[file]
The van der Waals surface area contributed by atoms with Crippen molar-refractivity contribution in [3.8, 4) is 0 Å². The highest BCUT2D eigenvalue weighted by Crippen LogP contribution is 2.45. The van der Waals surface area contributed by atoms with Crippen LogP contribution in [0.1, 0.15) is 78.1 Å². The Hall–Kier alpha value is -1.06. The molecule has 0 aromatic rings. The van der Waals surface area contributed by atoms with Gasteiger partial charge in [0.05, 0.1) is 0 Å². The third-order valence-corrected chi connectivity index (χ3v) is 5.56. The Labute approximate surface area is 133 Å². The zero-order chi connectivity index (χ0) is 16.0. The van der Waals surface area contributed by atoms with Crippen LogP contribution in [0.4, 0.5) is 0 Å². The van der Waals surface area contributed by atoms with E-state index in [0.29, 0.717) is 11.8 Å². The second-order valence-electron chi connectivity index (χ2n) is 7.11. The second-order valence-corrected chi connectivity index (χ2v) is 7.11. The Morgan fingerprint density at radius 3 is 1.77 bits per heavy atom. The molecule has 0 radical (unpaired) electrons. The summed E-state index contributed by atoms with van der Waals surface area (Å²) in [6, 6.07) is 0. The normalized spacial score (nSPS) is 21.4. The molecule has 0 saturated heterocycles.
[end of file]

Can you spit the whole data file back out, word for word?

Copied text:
The van der Waals surface area contributed by atoms with Crippen molar-refractivity contribution in [3.8, 4) is 0 Å². The highest BCUT2D eigenvalue weighted by Crippen LogP contribution is 2.45. The van der Waals surface area contributed by atoms with Crippen LogP contribution in [0.1, 0.15) is 78.1 Å². The Hall–Kier alpha value is -1.06. The molecule has 0 aromatic rings. The van der Waals surface area contributed by atoms with Gasteiger partial charge in [0.05, 0.1) is 0 Å². The third-order valence-corrected chi connectivity index (χ3v) is 5.56. The Labute approximate surface area is 133 Å². The zero-order chi connectivity index (χ0) is 16.0. The van der Waals surface area contributed by atoms with Crippen LogP contribution in [0.4, 0.5) is 0 Å². The van der Waals surface area contributed by atoms with E-state index in [0.29, 0.717) is 11.8 Å². The second-order valence-electron chi connectivity index (χ2n) is 7.11. The second-order valence-corrected chi connectivity index (χ2v) is 7.11. The Morgan fingerprint density at radius 3 is 1.77 bits per heavy atom. The molecule has 0 radical (unpaired) electrons. The summed E-state index contributed by atoms with van der Waals surface area (Å²) in [6, 6.07) is 0. The normalized spacial score (nSPS) is 21.4. The molecule has 0 saturated heterocycles.